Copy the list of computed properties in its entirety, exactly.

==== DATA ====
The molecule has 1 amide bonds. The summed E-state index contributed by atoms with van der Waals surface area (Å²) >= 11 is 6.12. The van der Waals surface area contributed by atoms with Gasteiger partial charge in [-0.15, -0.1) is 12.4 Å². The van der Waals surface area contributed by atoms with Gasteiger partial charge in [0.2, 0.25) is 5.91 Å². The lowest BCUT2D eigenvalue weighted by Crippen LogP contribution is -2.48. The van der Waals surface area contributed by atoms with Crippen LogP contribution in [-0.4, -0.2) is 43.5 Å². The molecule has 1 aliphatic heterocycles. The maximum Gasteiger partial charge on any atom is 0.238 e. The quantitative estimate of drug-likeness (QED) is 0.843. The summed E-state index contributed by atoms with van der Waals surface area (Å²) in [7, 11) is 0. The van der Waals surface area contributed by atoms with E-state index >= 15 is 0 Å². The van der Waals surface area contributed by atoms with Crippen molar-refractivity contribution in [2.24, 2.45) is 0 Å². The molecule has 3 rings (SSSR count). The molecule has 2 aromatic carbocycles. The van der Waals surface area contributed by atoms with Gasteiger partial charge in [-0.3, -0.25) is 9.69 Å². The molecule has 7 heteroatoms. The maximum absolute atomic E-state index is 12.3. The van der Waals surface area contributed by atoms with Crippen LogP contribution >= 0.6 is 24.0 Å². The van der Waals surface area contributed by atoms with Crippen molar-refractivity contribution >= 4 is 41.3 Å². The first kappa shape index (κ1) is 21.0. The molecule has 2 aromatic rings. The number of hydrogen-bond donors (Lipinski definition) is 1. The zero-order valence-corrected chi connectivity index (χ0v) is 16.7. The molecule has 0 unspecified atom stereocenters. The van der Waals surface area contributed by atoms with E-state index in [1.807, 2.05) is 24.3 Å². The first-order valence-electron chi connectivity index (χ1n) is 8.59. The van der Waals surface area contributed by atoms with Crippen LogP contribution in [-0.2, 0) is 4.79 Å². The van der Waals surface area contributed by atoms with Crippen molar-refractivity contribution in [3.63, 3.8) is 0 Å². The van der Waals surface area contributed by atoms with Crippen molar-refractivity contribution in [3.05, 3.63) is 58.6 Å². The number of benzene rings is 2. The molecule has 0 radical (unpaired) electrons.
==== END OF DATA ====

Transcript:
The molecule has 1 amide bonds. The summed E-state index contributed by atoms with van der Waals surface area (Å²) >= 11 is 6.12. The van der Waals surface area contributed by atoms with Gasteiger partial charge in [-0.15, -0.1) is 12.4 Å². The van der Waals surface area contributed by atoms with Gasteiger partial charge in [0.2, 0.25) is 5.91 Å². The lowest BCUT2D eigenvalue weighted by Crippen LogP contribution is -2.48. The van der Waals surface area contributed by atoms with Crippen LogP contribution in [-0.4, -0.2) is 43.5 Å². The molecule has 1 aliphatic heterocycles. The maximum Gasteiger partial charge on any atom is 0.238 e. The quantitative estimate of drug-likeness (QED) is 0.843. The summed E-state index contributed by atoms with van der Waals surface area (Å²) in [7, 11) is 0. The van der Waals surface area contributed by atoms with E-state index >= 15 is 0 Å². The van der Waals surface area contributed by atoms with Crippen molar-refractivity contribution in [2.24, 2.45) is 0 Å². The molecule has 3 rings (SSSR count). The molecule has 2 aromatic carbocycles. The van der Waals surface area contributed by atoms with Gasteiger partial charge in [-0.3, -0.25) is 9.69 Å². The molecule has 7 heteroatoms. The maximum absolute atomic E-state index is 12.3. The van der Waals surface area contributed by atoms with Crippen LogP contribution >= 0.6 is 24.0 Å². The van der Waals surface area contributed by atoms with Crippen molar-refractivity contribution >= 4 is 41.3 Å². The first kappa shape index (κ1) is 21.0. The molecule has 2 aromatic rings. The number of hydrogen-bond donors (Lipinski definition) is 1. The zero-order valence-corrected chi connectivity index (χ0v) is 16.7. The molecule has 0 unspecified atom stereocenters. The van der Waals surface area contributed by atoms with E-state index in [1.807, 2.05) is 24.3 Å². The first-order valence-electron chi connectivity index (χ1n) is 8.59. The van der Waals surface area contributed by atoms with Crippen LogP contribution in [-0.2, 0) is 4.79 Å². The van der Waals surface area contributed by atoms with Crippen molar-refractivity contribution in [3.63, 3.8) is 0 Å². The van der Waals surface area contributed by atoms with Crippen molar-refractivity contribution in [3.05, 3.63) is 58.6 Å². The number of benzene rings is 2. The molecule has 0 radical (unpaired) electrons.